The Texas Blind Salamander

Texas Endemic Species

Background

Because the Texas blind salamander is adapted for living in water underground, it has no eyes, only two small black dots under the skin. It has little skin pigment, is white in color, and has red external gills used to get oxygen from the water.

The blind salamander is an active predator. It moves its head from side to side as it searches for food on the bottom. It hunts animal food by sensing water pressure waves created by prey in the still underground waters where it lives. Tiny snails, shrimp, and other aquatic invertebrates make up its diet. Reproduction occurs year round. It is unknown how many Texas blind salamanders exist.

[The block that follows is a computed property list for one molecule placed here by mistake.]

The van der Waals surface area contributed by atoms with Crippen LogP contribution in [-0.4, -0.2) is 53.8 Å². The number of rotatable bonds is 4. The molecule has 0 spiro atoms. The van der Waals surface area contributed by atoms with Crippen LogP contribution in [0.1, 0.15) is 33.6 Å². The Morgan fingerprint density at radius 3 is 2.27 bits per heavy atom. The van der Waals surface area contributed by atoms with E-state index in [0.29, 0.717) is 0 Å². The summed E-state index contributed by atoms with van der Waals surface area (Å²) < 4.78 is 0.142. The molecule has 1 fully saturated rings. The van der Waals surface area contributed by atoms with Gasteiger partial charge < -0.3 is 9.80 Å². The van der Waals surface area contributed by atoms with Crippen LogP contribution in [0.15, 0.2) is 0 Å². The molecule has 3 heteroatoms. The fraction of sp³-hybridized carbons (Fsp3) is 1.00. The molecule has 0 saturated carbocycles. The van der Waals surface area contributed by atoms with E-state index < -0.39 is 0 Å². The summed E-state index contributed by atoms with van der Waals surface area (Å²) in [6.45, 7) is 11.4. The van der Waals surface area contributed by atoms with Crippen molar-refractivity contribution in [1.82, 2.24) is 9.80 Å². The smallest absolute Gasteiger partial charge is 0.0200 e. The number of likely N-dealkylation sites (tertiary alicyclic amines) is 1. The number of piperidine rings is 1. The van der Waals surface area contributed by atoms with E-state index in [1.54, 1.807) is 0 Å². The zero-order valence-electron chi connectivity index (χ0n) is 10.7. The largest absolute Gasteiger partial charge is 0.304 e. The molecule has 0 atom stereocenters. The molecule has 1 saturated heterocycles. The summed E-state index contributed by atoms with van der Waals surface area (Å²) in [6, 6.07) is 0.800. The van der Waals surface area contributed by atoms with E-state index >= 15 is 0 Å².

The Texas blind salamander depends on a constant supply of clean, cool water from the Edwards Aquifer. Pollution and overuse of water caused by the growth of cities threaten its survival.

Threats or Causes of Endangerment

Survival of this salamander depends upon the stability and continued purity of the Edwards Aquifer springflows. As with the other endangered species in the Edwards region, threats are from diminished springflows and pollution of groundwater and runoff caused by increasing demand for water and burgeoning development over recharge areas.

Solutions and Successes

A great success that has helped the Texas Blind Salamander is the conservation practices of many people in the San Antonio area. This area is dependent on the Edwards Aquifer for its drinking water. The latest droughts have caused the city and other areas to put into affect conservation rules. An unexpected result of this is the conservation of the Texas Blind Salamander. This continued effort will provide a clean place for the species to thrive.